Blockchain technology has disrupted the way we think about many industries. One major sector that has gone overlooked is the nonprofits industry. Unbeknownst to many, the nonprofit sector is a significant player in the American economy. The United States is home to nearly one and a half million nonprofit organizations, employing more people than the construction, finance, and transportation industries.
Nonprofits contribute nearly two trillion dollars to the American economy annually. Nonprofits come in many shapes and sizes, including hospitals, churches, universities, museums, zoos, and charities. With widespread adoption, blockchain technology will have lasting impacts on all these institutions.
This is the first in a series of blog posts which will discuss various blockchain technologies and how each applies in the nonprofit context. Part I will introduce blockchain technology, Part II will discuss smart contracts, Part III will cover decentralized autonomous organizations, and Part IV will explore cryptocurrencies.
Before discussing the various blockchain technologies and how they can apply to nonprofits, it is important to define what blockchain is and how it works.
What is Blockchain?
Blockchain is a digital ledger that records information distributed among a network of computers. Blockchains consist of a series of digital blocks that are securely linked together using cryptography.
These blocks record information such as financial transactions, agreements between parties, and ownership records. Each computer is the network is called a node, and each node stores a copy of the blockchain. The nodes form a peer-to-peer network, where updates are shared and synchronized between all nodes.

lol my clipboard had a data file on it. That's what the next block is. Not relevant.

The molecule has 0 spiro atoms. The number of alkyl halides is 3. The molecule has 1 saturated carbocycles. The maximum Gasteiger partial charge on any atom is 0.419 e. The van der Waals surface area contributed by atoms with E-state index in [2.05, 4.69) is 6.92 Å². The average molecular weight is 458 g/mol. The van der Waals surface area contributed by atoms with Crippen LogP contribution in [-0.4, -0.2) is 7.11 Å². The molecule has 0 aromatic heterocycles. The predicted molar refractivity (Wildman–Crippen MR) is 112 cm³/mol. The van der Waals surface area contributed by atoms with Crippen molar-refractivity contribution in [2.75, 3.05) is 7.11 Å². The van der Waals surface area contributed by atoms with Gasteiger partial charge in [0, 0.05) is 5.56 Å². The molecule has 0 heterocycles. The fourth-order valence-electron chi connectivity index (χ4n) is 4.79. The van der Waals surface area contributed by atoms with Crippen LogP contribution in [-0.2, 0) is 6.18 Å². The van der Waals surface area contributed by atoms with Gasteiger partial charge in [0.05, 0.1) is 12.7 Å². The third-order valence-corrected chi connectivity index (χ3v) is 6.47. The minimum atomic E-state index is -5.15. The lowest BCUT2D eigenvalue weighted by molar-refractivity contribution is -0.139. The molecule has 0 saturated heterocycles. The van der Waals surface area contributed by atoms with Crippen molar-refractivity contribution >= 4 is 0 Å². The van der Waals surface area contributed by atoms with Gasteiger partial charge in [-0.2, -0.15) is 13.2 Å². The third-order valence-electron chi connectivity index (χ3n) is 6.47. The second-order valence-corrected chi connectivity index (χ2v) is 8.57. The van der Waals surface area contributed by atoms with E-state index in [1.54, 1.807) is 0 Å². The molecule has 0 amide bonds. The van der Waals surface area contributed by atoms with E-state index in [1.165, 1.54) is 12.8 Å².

Blockchain technology eliminates the need for the third-party intermediaries, such as banks or government agencies, which traditionally have ensured the integrity of transactions and records. Instead, blockchains maintain agreement between all participants using a what is known as a consensus protocol.
A consensus protocol is a set of rules that allows nodes to determine when to add new information to the blockchain. The consensus protocol makes blockchains resistant to tampering.
Fundamentally, blockchain is a process of facilitating transactions in the following manner. First, a transaction is initiated. Next, the transaction is broadcasted to every node in the network. Then, the nodes form a consensus on whether the transaction is valid.
To form the consensus, the nodes each attempt to solve extremely complex mathematical puzzles. This process is called validation. As soon as a node validates a transaction, the node adds the transaction to a block and the block to the blockchain, thus completing the transaction. As the name suggests, blocks are strung together to form a blockchain.
Each individual block contains a piece of information about the previous block. Because of this, in order for a previous block in the chain to be altered, a node would have to not only validate the next block in the chain, but it would have to also validate every other block that comes after that next one. This is nearly impossible for a single node to accomplish on its own. Accordingly, blockchain is often referred to as a highly secure immutable ledger.
This series will dive into three emerging blockchain technologies: smart contracts, decentralized autonomous organizations, and cryptocurrencies. We will introduce the technologies, how each functions, and describe how they might apply in the nonprofit sector.
 National Council on Nonprofits, Nonprofit Impact Matters: How America’s Charitable Nonprofits Strengthen Communities and Improve Lives (2019).
2 Information Technology & Innovation Foundation, What is Blockchain? (2018).